Discourage and preempt inappropriate modeling on the part of siblings. Parents often worry that other children, and particularly younger ones, will “learn the wrong lessons” from the troubled child. This can be diminished by teaching younger siblings about the powerful effects of observational learning. Explain how by watching certain behaviors they can become stored in the mind like computers store files. Those files can “open” with bad behaviors when similar circumstances happen. Ensure that the storage process takes place along with input from parents. This input should emphasize the unhappy and self-defeating consequences of the inappropriate behaviors, and also refer to the negative outcome certain actions have upon friendships.

Encourage questions, comments, and above all, make this private dialogue part of your ongoing relationship with siblings. These sensitive issues cannot be handled in a “once and done” discussion.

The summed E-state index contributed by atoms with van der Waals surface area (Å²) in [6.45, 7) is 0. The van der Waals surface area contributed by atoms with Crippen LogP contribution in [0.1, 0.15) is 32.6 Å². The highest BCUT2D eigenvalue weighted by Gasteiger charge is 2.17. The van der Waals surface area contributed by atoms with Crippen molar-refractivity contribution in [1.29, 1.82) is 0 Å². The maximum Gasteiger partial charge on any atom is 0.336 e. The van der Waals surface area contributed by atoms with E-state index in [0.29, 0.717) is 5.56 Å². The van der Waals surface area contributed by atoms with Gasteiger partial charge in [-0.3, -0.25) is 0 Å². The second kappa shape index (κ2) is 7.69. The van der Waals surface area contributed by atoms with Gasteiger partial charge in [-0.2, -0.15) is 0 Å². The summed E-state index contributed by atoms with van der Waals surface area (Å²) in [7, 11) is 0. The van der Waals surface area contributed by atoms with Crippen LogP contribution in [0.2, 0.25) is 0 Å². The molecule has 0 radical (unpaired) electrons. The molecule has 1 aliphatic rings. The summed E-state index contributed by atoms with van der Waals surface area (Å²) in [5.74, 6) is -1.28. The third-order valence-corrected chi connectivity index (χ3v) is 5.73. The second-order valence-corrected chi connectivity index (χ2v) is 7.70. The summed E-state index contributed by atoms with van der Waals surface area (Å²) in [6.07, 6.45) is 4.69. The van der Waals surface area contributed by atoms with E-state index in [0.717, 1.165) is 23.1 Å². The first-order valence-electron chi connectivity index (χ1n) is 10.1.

Occasionally probe the thoughts of your other children, but be prepared that you may not like everything you hear. Older children may be especially critical of your handling of the difficult child. Do not allow your ego wounds to send the message that you can’t handle listening to their opinions. Remember that siblings observe you trying to soothe the reactions of their brother or sister, so be prepared to give them the benefit of an open mind. Suggest that you understand their point of view (this doesn’t mean you necessarily agree) and will give it consideration. Should they wish to discuss individual incidents, it’s best to allow it. This may be their way of trying to take an objective stance so that they don’t fall victim to modeling or symptoms born out of stress.

Creative Commons Attribution License

©2016 Richfield. This is an open access article distributed under the terms of the, which permits unrestricted use, distribution, and build upon your work non-commercially.